Today’s B2B buyers are all about the self-serve buying experience. Rather than meeting with sales reps, they prefer to fill their bowl with info from independent research and trusted influencers in their communities—like their peers, research analysts, and industry thought leaders.
But go-to-market teams have no control over the self-serve research and conversations buyers are leading on their own. So what’s a sales rep or marketer to do? Earn the advocacy of your customers and the trust of your buyers with a GTM strategy that is customer-centric to its core.
On the latest episode of The Marchitect, my guest co-host, Ryan Sorley, Founder & CEO, DoubleCheck Research, and I chatted with renowned B2B go-to-market strategist and legendary marketing veteran of Salesforce, Eloqua, and Marketo (to name a few), Jill Rowley.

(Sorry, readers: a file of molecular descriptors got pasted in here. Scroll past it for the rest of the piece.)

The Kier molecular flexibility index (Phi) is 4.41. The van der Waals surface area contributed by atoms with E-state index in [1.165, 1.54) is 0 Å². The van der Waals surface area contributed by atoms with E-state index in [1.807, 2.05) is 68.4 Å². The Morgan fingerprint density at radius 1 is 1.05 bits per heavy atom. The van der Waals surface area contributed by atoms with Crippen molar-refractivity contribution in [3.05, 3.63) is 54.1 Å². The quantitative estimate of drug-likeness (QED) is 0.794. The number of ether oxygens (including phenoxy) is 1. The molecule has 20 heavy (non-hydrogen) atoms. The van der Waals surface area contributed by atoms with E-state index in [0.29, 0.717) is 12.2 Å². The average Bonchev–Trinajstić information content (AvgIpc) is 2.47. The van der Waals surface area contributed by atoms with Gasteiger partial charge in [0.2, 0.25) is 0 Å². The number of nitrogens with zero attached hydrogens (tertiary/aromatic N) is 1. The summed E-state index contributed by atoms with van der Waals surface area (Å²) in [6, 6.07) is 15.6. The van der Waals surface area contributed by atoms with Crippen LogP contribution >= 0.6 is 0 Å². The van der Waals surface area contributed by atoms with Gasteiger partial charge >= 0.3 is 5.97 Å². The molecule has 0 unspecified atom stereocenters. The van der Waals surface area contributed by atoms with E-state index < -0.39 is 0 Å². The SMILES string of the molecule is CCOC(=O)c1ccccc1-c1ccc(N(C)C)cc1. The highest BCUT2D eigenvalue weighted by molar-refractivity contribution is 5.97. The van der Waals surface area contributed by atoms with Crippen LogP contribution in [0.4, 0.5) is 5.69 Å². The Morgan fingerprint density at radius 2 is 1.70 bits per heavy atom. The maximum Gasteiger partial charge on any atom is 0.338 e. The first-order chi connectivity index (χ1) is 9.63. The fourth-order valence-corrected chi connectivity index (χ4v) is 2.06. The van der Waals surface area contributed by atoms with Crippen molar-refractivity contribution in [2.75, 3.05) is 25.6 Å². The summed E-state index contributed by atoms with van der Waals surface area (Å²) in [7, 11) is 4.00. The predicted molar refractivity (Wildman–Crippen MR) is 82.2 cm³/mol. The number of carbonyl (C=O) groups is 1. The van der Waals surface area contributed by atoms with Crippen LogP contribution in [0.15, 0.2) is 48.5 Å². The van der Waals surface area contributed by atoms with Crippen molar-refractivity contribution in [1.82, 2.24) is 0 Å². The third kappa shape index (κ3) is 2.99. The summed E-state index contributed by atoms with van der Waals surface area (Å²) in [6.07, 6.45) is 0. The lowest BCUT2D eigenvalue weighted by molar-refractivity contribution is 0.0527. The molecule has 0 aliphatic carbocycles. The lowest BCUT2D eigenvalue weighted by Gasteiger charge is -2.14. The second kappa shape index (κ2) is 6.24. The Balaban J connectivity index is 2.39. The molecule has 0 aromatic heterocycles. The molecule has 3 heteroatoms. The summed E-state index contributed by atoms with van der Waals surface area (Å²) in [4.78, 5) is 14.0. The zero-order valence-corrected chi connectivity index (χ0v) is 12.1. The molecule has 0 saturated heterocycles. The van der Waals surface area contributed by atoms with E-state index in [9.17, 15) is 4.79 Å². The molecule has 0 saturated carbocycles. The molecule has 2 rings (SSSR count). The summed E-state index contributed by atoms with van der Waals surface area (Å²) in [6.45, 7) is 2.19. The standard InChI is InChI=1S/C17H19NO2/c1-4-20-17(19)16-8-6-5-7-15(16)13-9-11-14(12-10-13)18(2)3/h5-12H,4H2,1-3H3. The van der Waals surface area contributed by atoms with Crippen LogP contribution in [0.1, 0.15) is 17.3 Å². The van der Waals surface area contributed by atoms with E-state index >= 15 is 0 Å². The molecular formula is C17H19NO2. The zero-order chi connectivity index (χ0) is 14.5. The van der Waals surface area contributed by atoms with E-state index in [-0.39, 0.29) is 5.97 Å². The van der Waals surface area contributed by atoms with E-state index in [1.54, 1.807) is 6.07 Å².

Jill gave us the low-down on why putting your customers first is key to earning buyers’ trust and walked us through 4 key pillars to building a customer-centric GTM strategy.
Listen to the full episode here, or skim the highlights below.
The customer comes first. Always.
We all know customers are important to the success of our bottom line. (They kind of are the bottom line). But many B2B companies still focus more on their product, their marketing, their sales, (themselves *cough*) than their customers. Jill Rowley says the customer always needs to come first, in every decision a business makes.
“Our role is to help our customers reach their fullest potential as individuals, as teams, and as companies. … Ask, ‘How do we deliver value to the customer? How do we help customers solve their problems, and achieve their goals?’ And make every decision through the lens of the customer.”
According to Jill, the first big step businesses can take towards a true customer-centric strategy is to embed a customer-first mentality at the heart of their company culture.
4 key pillars of a customer-centric GTM strategy
Pillar 1: Influencers
Trust is a big part of the buying process. And today’s B2B buying teams don’t have a lot of trust for marketing and sales, at least not right away.